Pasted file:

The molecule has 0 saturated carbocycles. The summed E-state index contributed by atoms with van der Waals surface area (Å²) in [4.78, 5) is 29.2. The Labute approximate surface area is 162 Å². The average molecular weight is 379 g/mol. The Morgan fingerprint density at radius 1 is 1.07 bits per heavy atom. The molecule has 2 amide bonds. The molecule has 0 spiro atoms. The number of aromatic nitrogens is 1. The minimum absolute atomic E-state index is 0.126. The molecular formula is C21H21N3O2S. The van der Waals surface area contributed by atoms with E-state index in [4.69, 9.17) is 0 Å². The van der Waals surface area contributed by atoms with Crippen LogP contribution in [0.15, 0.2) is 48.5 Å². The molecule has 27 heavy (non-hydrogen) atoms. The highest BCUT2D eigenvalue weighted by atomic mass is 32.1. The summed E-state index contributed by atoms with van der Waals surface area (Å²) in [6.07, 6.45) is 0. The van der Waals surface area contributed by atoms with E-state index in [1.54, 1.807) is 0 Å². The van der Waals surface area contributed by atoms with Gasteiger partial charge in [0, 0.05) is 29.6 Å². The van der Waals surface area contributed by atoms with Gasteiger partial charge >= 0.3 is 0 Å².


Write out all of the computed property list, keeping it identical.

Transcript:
The molecule has 0 saturated carbocycles. The summed E-state index contributed by atoms with van der Waals surface area (Å²) in [4.78, 5) is 29.2. The Labute approximate surface area is 162 Å². The average molecular weight is 379 g/mol. The Morgan fingerprint density at radius 1 is 1.07 bits per heavy atom. The molecule has 2 amide bonds. The molecule has 0 spiro atoms. The number of aromatic nitrogens is 1. The minimum absolute atomic E-state index is 0.126. The molecular formula is C21H21N3O2S. The van der Waals surface area contributed by atoms with E-state index in [4.69, 9.17) is 0 Å². The van der Waals surface area contributed by atoms with Crippen LogP contribution in [0.15, 0.2) is 48.5 Å². The molecule has 27 heavy (non-hydrogen) atoms. The highest BCUT2D eigenvalue weighted by atomic mass is 32.1. The summed E-state index contributed by atoms with van der Waals surface area (Å²) in [6.07, 6.45) is 0. The van der Waals surface area contributed by atoms with E-state index in [1.54, 1.807) is 0 Å². The van der Waals surface area contributed by atoms with Gasteiger partial charge in [0, 0.05) is 29.6 Å². The van der Waals surface area contributed by atoms with Gasteiger partial charge >= 0.3 is 0 Å².